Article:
Afghanistan leads world in opium production: UN report

Despite more than 30,000 international troops in the country, Afghanistan now produces 92 per cent of the world's opium, a United Nations report said Tuesday.

Despite more than 30,000 international troops in the country, Afghanistan now produces 92 per cent of the world's opium, a United Nations report said Tuesday.

The 2007 World Drug Report, which was released by the UN Office on Drugs and Crime (UNODC), said that production in Afghanistan increased nearly 50 per cent in the last year.

Production of opium, the main ingredient for heroin, grew from approximately 4,000 tonnes in 2005 to more than 6,000 tonnes in 2006, the report said.

Afghanistan's shareof world production increased to 92 per cent from 70 per cent in 2000. The higher opium production in the country also brought the global total to a record high of nearly 6,600 tonnes, a 43 per cent increase from 2005.

In addition to producing more opium, more land in the country is being used for production. In 2005, nearly 1,000 square kilometres were used for poppy cultivation, while in 2006, it increased by nearly 60 per cent to more than 1,600 square kilometres.

"This is the largest area under opium poppy cultivation ever recorded in Afghanistan," the report said.

Helmand province alone accounts for nearly 42 per cent of world opium production.

"Helmand province is on the verge of becoming the world's biggest drug supplier, with the dubious distinction of cultivating more drugs than entire countries such as Myanmar, Morocco or even Colombia," said the report.

The report also said that control over the opium market is necessary to bring security to the already troubled region.

"Curing Helmand of its drug and insurgency cancer will rid the world of the most dangerous source of its most dangerous narcotic, and go a long way to bringing security to the region," said the report.

Christina Gyanna Oguz, UNODC representative in Afghanistan, agrees.

"There are close links between criminal networks that deal in drugs and the insurgents," she said Tuesday in Kabul. "Together they provide both the money and the environment for instability in this country."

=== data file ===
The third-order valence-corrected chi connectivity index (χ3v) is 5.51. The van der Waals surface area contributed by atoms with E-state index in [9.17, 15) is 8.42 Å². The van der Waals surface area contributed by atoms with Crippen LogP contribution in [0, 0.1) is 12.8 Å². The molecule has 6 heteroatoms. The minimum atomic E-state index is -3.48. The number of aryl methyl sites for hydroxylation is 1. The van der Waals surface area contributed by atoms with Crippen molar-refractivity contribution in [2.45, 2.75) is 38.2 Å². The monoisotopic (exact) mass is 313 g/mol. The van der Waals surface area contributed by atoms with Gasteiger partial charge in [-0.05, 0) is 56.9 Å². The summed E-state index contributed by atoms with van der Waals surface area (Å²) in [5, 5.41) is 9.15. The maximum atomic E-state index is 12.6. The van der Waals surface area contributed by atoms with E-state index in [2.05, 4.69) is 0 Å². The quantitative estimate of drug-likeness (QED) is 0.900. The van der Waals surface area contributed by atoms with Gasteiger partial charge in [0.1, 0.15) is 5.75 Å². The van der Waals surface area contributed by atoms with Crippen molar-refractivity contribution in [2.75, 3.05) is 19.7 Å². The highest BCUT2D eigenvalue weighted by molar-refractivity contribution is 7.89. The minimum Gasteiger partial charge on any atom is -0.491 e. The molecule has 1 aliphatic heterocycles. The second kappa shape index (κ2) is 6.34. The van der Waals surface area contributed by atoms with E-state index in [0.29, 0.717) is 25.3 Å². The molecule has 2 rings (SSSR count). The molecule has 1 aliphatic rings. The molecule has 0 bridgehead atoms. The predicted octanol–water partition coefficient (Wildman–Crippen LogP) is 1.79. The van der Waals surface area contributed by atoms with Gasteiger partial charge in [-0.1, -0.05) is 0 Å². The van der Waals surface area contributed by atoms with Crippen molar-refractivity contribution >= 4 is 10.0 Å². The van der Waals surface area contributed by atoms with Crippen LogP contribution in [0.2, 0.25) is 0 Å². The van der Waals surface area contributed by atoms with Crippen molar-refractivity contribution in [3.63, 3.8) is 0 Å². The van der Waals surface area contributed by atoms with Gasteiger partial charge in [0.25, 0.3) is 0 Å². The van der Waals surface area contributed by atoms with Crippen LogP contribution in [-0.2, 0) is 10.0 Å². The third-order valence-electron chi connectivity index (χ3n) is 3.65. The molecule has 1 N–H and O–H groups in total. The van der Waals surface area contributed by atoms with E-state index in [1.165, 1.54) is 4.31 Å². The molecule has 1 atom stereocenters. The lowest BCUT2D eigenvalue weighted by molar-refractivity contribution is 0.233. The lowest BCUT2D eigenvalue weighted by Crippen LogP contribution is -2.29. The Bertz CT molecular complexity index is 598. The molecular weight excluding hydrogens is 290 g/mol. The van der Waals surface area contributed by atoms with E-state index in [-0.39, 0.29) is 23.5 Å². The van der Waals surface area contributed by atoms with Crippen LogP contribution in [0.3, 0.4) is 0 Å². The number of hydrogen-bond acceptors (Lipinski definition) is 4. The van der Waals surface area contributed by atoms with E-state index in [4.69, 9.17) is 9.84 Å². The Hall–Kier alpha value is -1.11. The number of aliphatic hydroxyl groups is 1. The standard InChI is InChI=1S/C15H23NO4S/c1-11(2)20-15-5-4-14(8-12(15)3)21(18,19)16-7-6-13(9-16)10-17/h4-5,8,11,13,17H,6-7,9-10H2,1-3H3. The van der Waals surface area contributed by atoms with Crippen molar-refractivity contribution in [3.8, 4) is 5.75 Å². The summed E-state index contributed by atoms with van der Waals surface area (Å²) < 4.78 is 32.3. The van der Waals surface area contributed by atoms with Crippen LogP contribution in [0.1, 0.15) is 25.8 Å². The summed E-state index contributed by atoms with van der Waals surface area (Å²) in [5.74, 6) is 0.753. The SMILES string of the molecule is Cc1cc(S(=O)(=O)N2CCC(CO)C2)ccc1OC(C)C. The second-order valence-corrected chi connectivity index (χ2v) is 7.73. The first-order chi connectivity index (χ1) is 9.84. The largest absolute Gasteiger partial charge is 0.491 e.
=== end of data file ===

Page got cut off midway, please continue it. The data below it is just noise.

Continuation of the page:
As Afghanistan's production rises, with expectations for continued increases in 2007, opium production and land use for poppy growth in Southeast Asia have dropped for the sixth straight year.

Since 1998, the region's share of opium production has dropped from 67 per cent to just 12 per cent, the report said. The region's opium production in 2006 was 335 tonnes.

Report finds drug use 'stable'

The annual report found that the estimated level of global production, trafficking and drug use has remained relatively stable for the third year in a row.

In 2006, about 200 million people, or five per cent of the world's population aged from 15 to 64, used drugs at least once. Of those, an estimated 25 million had drug dependencies.

Cannabis continued to account for the bulk of global drug use, consumed by 160 million people. This is a slight decrease, said the report, because of ongoing declines in North America and first-time declines in Western Europe.

"Although it is too early to speak of a general decline, signs of stabilization of cannabis use at the global level are apparent," the report said. "For the first time in years, we do not see an upward trend in the global production and consumption of cannabis."

The second-most widely consumed group of substances were amphetamine-type stimulants, including ecstasy. Over the last year, 25 million people used amphetamines at least once, about the same as the previous year.

"This does not mean that the drug problem has been solved or that we can become complacent. Nor is the good news universal. Progress made in some areas is often offset by negative trends elsewhere," the report said. "But overall, we seem to have reached a point where the world drug situation has stabilized and been brought under control."